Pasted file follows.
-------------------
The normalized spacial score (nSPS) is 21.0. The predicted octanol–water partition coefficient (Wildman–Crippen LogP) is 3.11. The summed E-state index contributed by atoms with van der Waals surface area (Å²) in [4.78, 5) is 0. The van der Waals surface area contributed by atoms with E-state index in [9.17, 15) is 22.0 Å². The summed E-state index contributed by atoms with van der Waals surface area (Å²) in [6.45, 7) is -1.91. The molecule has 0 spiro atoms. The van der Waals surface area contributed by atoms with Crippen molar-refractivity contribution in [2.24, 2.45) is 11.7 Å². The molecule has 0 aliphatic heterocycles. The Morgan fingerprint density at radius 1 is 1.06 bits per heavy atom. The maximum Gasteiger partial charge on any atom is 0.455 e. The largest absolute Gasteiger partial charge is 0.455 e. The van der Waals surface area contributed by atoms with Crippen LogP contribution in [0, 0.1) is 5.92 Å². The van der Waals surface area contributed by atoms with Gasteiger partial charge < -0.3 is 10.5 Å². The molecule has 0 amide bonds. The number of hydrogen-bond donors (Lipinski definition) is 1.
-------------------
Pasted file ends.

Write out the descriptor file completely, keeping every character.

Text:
The normalized spacial score (nSPS) is 21.0. The predicted octanol–water partition coefficient (Wildman–Crippen LogP) is 3.11. The summed E-state index contributed by atoms with van der Waals surface area (Å²) in [4.78, 5) is 0. The van der Waals surface area contributed by atoms with E-state index in [9.17, 15) is 22.0 Å². The summed E-state index contributed by atoms with van der Waals surface area (Å²) in [6.45, 7) is -1.91. The molecule has 0 spiro atoms. The van der Waals surface area contributed by atoms with Crippen molar-refractivity contribution in [2.24, 2.45) is 11.7 Å². The molecule has 0 aliphatic heterocycles. The Morgan fingerprint density at radius 1 is 1.06 bits per heavy atom. The maximum Gasteiger partial charge on any atom is 0.455 e. The largest absolute Gasteiger partial charge is 0.455 e. The van der Waals surface area contributed by atoms with Crippen LogP contribution in [0, 0.1) is 5.92 Å². The van der Waals surface area contributed by atoms with Gasteiger partial charge < -0.3 is 10.5 Å². The molecule has 0 amide bonds. The number of hydrogen-bond donors (Lipinski definition) is 1.